He swallows—raw fish, rice, and a dollop of wasabi crawl the length of his traumatized throat (a toad ingested by a garter snake is Franchone's mental image) inch by gag-inducing inch, while vapors rise, pervade his sinuses (blitzed as by a Vicks inhaler), eyes grown glassy and leaking uncontrollably as are both his wing-nut nostrils. He buries his face in a napkin to absorb the snot and tears.
Instead, he chug-a-lugs dilute tea, then blinks at the tidy rows of sushi—swimming in a sundry school through the turbulence of his nausea.
Franchone regards the octopus with a look of sheer repugnance, its tentacles well beyond what he considers 'edible.' Shipping oars, he trades-in lacquered chopsticks for a spoon to investigate the soup—tofu cubes afloat in a sea of submarine unmentionables. Haltingly, he slurps at the uninviting gruel.
Misinterpreting the word as Japanese for a salutation, Franchone lifts his bowl in a toast to his retch-resistant dinner date, notes her lips protruding to devour an uncooked prey (another undertow of queasiness trawling his upset innards), her teeth (by "Pucker Pink" lipstick framed) sink, sever, rip and munch, masticating the carnage with unfathomable satisfaction.
Speechless, Franchone shuts his eyes and breathes... concentrates on breathing... blots out all except the puke-suppressing cadence of respiration... desperate to make it through this mandatory meal—"You turn me down, I'll kill you"—Niecy's blatant threat less rhetorical than sincere; for Franchone has declared their contract null and void; in other words, reneged. She will not have it! She will have him—fixed on his twenty-two chromosomes, tenacious as a leech. From scores of likely applicants, methodically distilled, one and only one matched specs to a T: tall, dark, heart-throb handsome, with a Masters from UC Berkeley (not to mention Mr. Pinkney's 'pending' Ph.D.), and though his father is diabetic, hers, contrarily, is hypoglycemic, each thus cancelling the other (or such is Niecy's slant on heredity), besides which Franchone is a "hunk," an ardent, indefatigable lover, who, on more than one occasion, actually made her come.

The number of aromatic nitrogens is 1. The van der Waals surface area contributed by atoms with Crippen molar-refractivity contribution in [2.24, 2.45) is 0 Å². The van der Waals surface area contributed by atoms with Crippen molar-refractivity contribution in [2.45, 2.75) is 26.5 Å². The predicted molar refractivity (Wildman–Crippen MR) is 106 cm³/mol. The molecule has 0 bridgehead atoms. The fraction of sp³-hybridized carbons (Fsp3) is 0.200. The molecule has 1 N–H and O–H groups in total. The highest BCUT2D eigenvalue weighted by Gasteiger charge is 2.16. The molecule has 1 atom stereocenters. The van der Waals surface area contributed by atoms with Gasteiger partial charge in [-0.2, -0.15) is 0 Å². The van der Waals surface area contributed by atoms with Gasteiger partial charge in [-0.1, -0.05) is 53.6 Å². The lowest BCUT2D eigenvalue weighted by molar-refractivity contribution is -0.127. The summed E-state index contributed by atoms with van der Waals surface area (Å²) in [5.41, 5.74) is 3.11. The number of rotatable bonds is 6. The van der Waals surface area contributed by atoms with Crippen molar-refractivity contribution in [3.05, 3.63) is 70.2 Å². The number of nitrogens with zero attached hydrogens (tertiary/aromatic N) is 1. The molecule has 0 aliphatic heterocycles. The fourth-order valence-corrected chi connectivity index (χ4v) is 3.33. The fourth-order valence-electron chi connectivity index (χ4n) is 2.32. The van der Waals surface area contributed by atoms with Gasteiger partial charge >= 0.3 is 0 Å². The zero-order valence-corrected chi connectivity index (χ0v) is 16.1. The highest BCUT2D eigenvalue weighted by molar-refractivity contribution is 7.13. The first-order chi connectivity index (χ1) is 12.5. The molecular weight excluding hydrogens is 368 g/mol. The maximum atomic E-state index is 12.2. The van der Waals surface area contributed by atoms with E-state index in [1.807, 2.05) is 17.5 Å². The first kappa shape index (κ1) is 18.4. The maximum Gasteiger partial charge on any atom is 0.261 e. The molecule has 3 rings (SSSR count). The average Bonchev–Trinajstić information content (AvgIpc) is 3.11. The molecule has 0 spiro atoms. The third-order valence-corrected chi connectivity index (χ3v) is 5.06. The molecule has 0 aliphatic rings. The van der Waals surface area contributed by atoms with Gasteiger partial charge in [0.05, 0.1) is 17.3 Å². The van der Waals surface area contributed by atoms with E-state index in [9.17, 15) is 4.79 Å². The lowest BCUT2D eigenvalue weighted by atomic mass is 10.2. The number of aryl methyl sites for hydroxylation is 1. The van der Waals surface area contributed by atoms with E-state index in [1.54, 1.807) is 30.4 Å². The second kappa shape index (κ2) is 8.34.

This pronouncement hardly serves to settle Franchone's stomach; worse than ill, he feels immobilized—seized by a paralytic grip, an ever-escalating "thar-she-blows" catharsis; the point of life, its existential purpose is to keep his 'cookies' down (would that cookies were the mash he struggles to retain).
Second only to food, on Franchone's list of Sickening Subjects, is discourse bearing on intercourse; he is loathe to speak of sex. Yet this is Niecy's single-minded aim, hence inevasible.
Franchone pleads for mercy, not with his voice (which seems occluded by the undigested seafood), rather with his eyes (which do a slow-roll unambiguous in their roundly criticized stigma, all the more discomfiting for being charged in public).
Were Franchone able to object (or even to excuse himself without vomiting) he would end this persecution. He has belched, however. Yuck! A taste of decomposing scales—exhumed—reinstates his urge to upchuck.
Gastronomic tumult slaps a lien on his reply, his sole defense a gone-green tableau of plaintive acquiescence.
Her chopsticks "SNAP," the sound a blatant exclamation mark annulling their relations. She, Denise, feels vindication. He, Franchone, feels unrelieved... but is anticipating, counting seconds, gauging Niecy's actions as she stands, adjusts her scarf and blazer, rifles through her purse, extracts some bills, discards them haughtily, pivots, marches toward the door, and, through a waiting queue of customers, makes her regal exit. Up he springs; his headlong rush into the restroom bent on alleviation.